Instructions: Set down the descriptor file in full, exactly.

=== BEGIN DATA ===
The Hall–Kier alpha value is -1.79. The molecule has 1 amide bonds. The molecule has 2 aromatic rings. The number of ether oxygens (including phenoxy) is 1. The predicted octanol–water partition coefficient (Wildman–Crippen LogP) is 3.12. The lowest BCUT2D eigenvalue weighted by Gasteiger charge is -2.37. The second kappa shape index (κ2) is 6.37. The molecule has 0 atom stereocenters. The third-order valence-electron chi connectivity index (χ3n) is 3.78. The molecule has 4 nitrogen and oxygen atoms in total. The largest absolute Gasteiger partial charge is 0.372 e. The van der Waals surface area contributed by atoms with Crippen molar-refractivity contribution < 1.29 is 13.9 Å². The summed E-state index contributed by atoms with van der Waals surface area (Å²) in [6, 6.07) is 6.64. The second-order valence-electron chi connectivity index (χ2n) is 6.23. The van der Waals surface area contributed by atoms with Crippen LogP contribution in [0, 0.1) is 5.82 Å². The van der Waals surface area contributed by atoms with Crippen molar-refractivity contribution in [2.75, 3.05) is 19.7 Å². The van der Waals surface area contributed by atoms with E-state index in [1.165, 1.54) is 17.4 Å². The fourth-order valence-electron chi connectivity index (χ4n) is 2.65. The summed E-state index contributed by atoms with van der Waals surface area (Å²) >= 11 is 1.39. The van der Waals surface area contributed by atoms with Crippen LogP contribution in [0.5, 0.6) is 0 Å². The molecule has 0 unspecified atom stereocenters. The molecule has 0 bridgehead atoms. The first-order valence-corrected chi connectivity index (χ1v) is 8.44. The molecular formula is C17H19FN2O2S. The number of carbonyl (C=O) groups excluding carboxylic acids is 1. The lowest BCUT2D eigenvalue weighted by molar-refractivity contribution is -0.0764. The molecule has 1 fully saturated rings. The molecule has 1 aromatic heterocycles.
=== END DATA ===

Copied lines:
The Hall–Kier alpha value is -1.79. The molecule has 1 amide bonds. The molecule has 2 aromatic rings. The number of ether oxygens (including phenoxy) is 1. The predicted octanol–water partition coefficient (Wildman–Crippen LogP) is 3.12. The lowest BCUT2D eigenvalue weighted by Gasteiger charge is -2.37. The second kappa shape index (κ2) is 6.37. The molecule has 0 atom stereocenters. The third-order valence-electron chi connectivity index (χ3n) is 3.78. The molecule has 4 nitrogen and oxygen atoms in total. The largest absolute Gasteiger partial charge is 0.372 e. The van der Waals surface area contributed by atoms with Crippen molar-refractivity contribution < 1.29 is 13.9 Å². The summed E-state index contributed by atoms with van der Waals surface area (Å²) in [6, 6.07) is 6.64. The second-order valence-electron chi connectivity index (χ2n) is 6.23. The van der Waals surface area contributed by atoms with Crippen LogP contribution in [0, 0.1) is 5.82 Å². The van der Waals surface area contributed by atoms with Crippen molar-refractivity contribution in [2.75, 3.05) is 19.7 Å². The van der Waals surface area contributed by atoms with E-state index in [1.165, 1.54) is 17.4 Å². The fourth-order valence-electron chi connectivity index (χ4n) is 2.65. The summed E-state index contributed by atoms with van der Waals surface area (Å²) >= 11 is 1.39. The van der Waals surface area contributed by atoms with Crippen LogP contribution in [0.5, 0.6) is 0 Å². The molecule has 0 unspecified atom stereocenters. The molecule has 0 bridgehead atoms. The first-order valence-corrected chi connectivity index (χ1v) is 8.44. The molecular formula is C17H19FN2O2S. The number of carbonyl (C=O) groups excluding carboxylic acids is 1. The lowest BCUT2D eigenvalue weighted by molar-refractivity contribution is -0.0764. The molecule has 1 fully saturated rings. The molecule has 1 aromatic heterocycles.